From: The Chronicle of Higher Education, March 23, 2004.  Available online at:

U. of New Hampshire Disciplines Professor Accused of Plagiarism in Newspaper Column


The University of New Hampshire has disciplined a professor for "scholarly misconduct" after he plagiarized Delaware's governor in a column published last year in a local newspaper.

The opinion column, written by Marc D. Hiller, an associate professor of health management at the Durham campus and fervent antismoking advocate, argued in favor of smoking bans in public places. It was published in The Union Leader, a newspaper in Manchester, N.H., on June 1.

Several weeks later, a reader alerted the paper's editors to similarities between Mr. Hiller's column and a letter written by Ruth Ann Minner, the Democratic governor of Delaware, during a legislative debate on smoke-free restaurants.

The university investigated the allegations and released a statement about the case on Saturday. The document offered little detail about the investigation, saying simply that a committee had concluded its work and that its results had been given to Mr. Hiller and the Leader.

When the charge surfaced, in June 2003, Mr. Hiller said he was not certain how the excerpts from Ms. Minner's letter had ended up in his column, but he told the newspaper that such advocacy essays should not be held to the same standards as research papers.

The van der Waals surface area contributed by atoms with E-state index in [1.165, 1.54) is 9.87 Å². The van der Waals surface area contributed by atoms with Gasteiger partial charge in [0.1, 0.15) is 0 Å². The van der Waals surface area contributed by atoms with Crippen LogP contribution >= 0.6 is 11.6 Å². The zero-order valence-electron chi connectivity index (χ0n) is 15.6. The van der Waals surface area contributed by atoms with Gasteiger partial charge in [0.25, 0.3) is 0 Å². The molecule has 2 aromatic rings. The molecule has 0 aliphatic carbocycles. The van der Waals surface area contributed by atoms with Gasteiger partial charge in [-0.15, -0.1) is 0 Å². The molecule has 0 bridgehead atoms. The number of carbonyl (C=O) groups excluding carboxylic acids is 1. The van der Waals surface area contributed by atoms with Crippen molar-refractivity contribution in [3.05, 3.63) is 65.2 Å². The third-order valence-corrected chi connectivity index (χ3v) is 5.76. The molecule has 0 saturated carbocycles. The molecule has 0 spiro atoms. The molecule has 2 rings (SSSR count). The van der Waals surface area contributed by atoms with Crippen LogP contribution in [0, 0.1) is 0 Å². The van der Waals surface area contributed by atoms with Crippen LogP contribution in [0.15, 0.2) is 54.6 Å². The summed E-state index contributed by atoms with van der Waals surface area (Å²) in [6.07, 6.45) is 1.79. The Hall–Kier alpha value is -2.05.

"Letters, editorials, opinion pieces are not claimed to be original works," he told the Leader. "I'm sure that probably a vast majority of letters advocating on issues A, B, or C come from a variety of sources and are not something claimed to be original work."

Mr. Hiller is now much more contrite. In a statement released on Saturday by the university, he said he had prepared the column hastily and had "failed to subject it to my normal standard of scrutiny." He acknowledged that he had used "substantial portions" of a statement written by Ms. Minner.

"The failure to cite Governor Minner's authorship resulted from my lack of care in the preparation of this piece," he wrote. "I am very sorry for my failure and extend my sincerest apology to Governor Minner."

The university, according to its statement, is taking "further action with Hiller as it deems appropriate." But university administrators declined to release any additional information about the case or the nature of the "further action."

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